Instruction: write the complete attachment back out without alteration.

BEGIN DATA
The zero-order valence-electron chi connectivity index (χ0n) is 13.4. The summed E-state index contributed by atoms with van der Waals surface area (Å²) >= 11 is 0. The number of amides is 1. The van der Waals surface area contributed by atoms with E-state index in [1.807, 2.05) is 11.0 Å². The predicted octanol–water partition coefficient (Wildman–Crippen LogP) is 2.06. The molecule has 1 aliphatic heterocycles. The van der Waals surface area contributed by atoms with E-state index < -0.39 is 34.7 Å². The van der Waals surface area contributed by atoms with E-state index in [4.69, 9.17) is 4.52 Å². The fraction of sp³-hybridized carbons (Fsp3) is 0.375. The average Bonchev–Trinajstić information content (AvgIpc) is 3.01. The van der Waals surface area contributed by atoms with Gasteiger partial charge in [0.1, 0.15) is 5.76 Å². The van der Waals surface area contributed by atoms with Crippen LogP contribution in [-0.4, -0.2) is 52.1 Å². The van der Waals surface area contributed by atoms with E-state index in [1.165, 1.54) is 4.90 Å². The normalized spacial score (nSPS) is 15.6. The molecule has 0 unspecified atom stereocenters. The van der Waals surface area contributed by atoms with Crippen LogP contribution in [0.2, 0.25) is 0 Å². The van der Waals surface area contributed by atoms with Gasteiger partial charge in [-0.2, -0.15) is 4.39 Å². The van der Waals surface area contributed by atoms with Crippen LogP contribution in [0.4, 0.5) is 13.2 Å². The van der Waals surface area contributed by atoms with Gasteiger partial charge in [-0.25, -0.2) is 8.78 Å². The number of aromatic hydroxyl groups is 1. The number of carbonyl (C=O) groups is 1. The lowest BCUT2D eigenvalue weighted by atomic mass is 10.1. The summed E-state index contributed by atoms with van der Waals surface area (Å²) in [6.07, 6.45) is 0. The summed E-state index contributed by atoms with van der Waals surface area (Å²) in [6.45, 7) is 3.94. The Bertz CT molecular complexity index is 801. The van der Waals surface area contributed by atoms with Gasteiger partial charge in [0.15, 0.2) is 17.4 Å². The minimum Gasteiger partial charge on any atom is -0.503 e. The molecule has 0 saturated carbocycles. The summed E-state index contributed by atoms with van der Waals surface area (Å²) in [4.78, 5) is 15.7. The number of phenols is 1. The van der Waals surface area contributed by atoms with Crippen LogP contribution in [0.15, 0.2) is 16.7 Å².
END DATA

The zero-order valence-electron chi connectivity index (χ0n) is 13.4. The summed E-state index contributed by atoms with van der Waals surface area (Å²) >= 11 is 0. The number of amides is 1. The van der Waals surface area contributed by atoms with E-state index in [1.807, 2.05) is 11.0 Å². The predicted octanol–water partition coefficient (Wildman–Crippen LogP) is 2.06. The molecule has 1 aliphatic heterocycles. The van der Waals surface area contributed by atoms with E-state index < -0.39 is 34.7 Å². The van der Waals surface area contributed by atoms with E-state index in [4.69, 9.17) is 4.52 Å². The fraction of sp³-hybridized carbons (Fsp3) is 0.375. The average Bonchev–Trinajstić information content (AvgIpc) is 3.01. The van der Waals surface area contributed by atoms with Gasteiger partial charge in [0.1, 0.15) is 5.76 Å². The van der Waals surface area contributed by atoms with Crippen LogP contribution in [-0.4, -0.2) is 52.1 Å². The van der Waals surface area contributed by atoms with E-state index in [1.165, 1.54) is 4.90 Å². The normalized spacial score (nSPS) is 15.6. The molecule has 0 unspecified atom stereocenters. The van der Waals surface area contributed by atoms with Crippen LogP contribution in [0.2, 0.25) is 0 Å². The van der Waals surface area contributed by atoms with Gasteiger partial charge in [-0.2, -0.15) is 4.39 Å². The van der Waals surface area contributed by atoms with Crippen LogP contribution in [0.4, 0.5) is 13.2 Å². The van der Waals surface area contributed by atoms with Gasteiger partial charge in [-0.25, -0.2) is 8.78 Å². The number of aromatic hydroxyl groups is 1. The number of carbonyl (C=O) groups is 1. The lowest BCUT2D eigenvalue weighted by atomic mass is 10.1. The summed E-state index contributed by atoms with van der Waals surface area (Å²) in [6.07, 6.45) is 0. The summed E-state index contributed by atoms with van der Waals surface area (Å²) in [6.45, 7) is 3.94. The Bertz CT molecular complexity index is 801. The van der Waals surface area contributed by atoms with Gasteiger partial charge in [0.15, 0.2) is 17.4 Å². The minimum Gasteiger partial charge on any atom is -0.503 e. The molecule has 0 saturated carbocycles. The summed E-state index contributed by atoms with van der Waals surface area (Å²) in [4.78, 5) is 15.7. The number of phenols is 1. The van der Waals surface area contributed by atoms with Crippen LogP contribution in [0.15, 0.2) is 16.7 Å².